Concerning the communication style RPC-style SOAP has been selected to be used for the data transfer between the Catanet clients and server. The abovementioned drawbacks of RPC-style SOAP are not tha t serious in our case as a synchronized communication between the Catanet clients and server is what has actually been the intention of this project. The other main disadvantage of RPC-style SOAP, the lack of flexibility due to tightly coupling between the SOAP server and client has been moderated through the definition of a Web Service interface that is as flexible as possible, that is the Web Service interface consists of methods for the different transactions which expect a string containing the transaction data, like for example a purchase order, as the only parameter. So this solution is something like a mixture of EDI- and RPC-style SOAP trying to exploit the advantages of either approach. Another advantage of RPC-style SOAP is that it eases the implementation of an own reliability protocol as it can always be decided by the presence of a return message that a SOAP transaction has succeeded and no further retransmissions are necessary. Moreover a SOAP return value may contain information concerning the success of the server side processing which may fail for example because of semantical errors in the transaction file.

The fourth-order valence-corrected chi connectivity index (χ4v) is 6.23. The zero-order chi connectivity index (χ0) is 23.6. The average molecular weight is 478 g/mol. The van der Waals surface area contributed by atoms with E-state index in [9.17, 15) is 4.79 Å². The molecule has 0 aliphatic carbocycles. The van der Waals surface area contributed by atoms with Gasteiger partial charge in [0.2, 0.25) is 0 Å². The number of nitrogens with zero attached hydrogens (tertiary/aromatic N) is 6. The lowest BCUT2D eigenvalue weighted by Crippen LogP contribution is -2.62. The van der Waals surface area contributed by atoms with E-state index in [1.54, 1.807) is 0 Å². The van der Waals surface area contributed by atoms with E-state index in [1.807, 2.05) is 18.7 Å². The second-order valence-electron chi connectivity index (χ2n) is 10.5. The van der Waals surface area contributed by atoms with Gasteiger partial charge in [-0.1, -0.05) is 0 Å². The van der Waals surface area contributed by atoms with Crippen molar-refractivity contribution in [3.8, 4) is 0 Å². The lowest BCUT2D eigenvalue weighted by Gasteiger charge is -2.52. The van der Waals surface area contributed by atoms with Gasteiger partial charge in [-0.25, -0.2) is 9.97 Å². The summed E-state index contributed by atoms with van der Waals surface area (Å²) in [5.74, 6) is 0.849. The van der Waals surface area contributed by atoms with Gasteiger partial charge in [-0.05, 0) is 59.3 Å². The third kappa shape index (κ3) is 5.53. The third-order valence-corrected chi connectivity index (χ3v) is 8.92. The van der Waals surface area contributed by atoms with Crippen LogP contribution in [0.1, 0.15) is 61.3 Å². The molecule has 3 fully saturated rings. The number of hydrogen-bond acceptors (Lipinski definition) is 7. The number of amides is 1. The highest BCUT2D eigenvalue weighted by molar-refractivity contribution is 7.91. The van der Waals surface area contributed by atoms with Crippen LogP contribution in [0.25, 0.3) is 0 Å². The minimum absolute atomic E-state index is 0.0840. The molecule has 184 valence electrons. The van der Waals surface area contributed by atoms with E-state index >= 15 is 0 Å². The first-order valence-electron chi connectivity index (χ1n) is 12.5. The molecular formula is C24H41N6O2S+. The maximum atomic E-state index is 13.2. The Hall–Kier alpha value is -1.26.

Axis SOAP is used as the SOAP proxy implementation. Axis SOAP is open source software and the de facto standard SOAP implementation for Java. The Axis SOAP implementation is plugged in an Apache Tomcat server which is used as HTTP handler. On the client side Axis SOAP client libraries and JAX-RPC are used to generate SOAP messages and to send them to the SOAP server.

3 Concepts